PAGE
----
Proteomics-driven antigen discovery for development of vaccines against gonorrhea.

Publication Type:

Journal Article

Source:

Molecular & cellular proteomics : MCP, Volume 15, Issue 7, p.2338-55 (2016)

Keywords:

Proteomics Core Facility

Abstract:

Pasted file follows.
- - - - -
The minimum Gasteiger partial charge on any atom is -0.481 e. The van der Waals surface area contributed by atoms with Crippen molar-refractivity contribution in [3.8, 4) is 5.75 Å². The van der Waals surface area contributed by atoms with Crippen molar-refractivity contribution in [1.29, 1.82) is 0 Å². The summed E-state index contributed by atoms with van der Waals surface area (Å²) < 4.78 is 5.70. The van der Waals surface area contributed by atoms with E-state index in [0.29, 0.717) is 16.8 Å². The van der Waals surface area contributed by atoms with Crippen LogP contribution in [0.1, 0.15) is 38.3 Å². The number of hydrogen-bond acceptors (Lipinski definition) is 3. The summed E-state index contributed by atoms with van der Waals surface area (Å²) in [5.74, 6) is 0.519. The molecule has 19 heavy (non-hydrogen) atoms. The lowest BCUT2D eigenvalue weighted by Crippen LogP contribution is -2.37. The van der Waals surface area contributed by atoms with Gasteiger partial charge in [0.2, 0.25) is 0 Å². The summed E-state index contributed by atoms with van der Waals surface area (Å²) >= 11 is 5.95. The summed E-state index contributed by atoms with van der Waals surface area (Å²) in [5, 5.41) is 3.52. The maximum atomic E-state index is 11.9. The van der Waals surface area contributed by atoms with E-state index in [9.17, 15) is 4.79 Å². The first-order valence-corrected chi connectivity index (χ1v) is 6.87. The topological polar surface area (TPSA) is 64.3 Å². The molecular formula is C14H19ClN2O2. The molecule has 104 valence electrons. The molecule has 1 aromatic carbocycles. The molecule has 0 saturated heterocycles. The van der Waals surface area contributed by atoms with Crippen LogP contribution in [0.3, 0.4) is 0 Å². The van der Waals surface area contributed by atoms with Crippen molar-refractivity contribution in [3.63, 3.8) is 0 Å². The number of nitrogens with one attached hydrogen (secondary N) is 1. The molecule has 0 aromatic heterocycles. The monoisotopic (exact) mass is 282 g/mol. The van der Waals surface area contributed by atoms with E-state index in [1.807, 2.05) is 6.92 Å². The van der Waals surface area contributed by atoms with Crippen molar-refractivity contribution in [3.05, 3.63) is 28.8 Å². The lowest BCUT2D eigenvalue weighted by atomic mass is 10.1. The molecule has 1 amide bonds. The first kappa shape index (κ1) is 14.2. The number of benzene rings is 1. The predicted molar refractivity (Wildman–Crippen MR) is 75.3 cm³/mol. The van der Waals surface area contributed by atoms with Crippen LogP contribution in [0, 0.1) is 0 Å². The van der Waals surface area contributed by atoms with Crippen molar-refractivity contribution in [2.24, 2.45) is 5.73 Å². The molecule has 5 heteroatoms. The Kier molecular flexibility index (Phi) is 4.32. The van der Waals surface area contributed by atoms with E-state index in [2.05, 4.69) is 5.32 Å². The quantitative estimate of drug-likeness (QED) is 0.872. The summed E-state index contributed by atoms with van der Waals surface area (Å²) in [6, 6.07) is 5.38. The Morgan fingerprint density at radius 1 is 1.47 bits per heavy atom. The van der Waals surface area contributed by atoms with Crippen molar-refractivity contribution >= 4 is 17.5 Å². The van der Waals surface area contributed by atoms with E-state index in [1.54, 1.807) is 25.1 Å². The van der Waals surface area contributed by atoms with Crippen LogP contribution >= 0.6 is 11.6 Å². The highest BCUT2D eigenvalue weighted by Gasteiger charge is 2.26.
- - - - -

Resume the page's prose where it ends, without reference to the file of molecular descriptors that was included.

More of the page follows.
Expanding efforts to develop preventive gonorrhea vaccines is critical because of the dire possibility of untreatable gonococcal infections. Reverse vaccinology, which includes genome and proteome mining, has proven very successful in the discovery of vaccine candidates against many pathogenic bacteria. However, progress with this approach for a gonorrhea vaccine remains in its infancy. Accordingly, we applied a comprehensive proteomic platform - isobaric tagging for absolute quantification coupled with two-dimensional liquid chromatography and mass spectrometry - to identify potential gonococcal vaccine antigens. Our previous analyses focused on cell envelopes and naturally released membrane vesicles derived from four different Neisseria gonorrhoeae strains. Here, we extended these studies to identify cell envelope proteins of N. gonorrhoeae that are ubiquitously expressed and specifically induced by physiologically relevant environmental stimuli: oxygen availability, iron deprivation, and the presence of human serum. Together, these studies enabled the identification of numerous potential gonorrhea vaccine targets. Initial characterization of five novel vaccine candidate antigens that were ubiquitously expressed under these different growth conditions demonstrated that homologs of BamA (NGO1801), LptD (NGO1715), and TamA (NGO1956), and two uncharacterized proteins, NGO2054, and NGO2139, were surface exposed, secreted via naturally released membrane vesicles, and elicited bactericidal antibodies that cross-reacted with a panel of temporally and geographically diverse isolates. In addition, analysis of polymorphisms at the nucleotide and amino acid levels showed that these vaccine candidates are highly conserved among N. gonorrhoeae strains. Finally, depletion of BamA caused a loss of N. gonorrhoeae viability, suggesting it may be an essential target. Together, our data strongly support the use of proteomics-driven discovery of potential vaccine targets as a sound approach for identifying promising gonococcal antigens.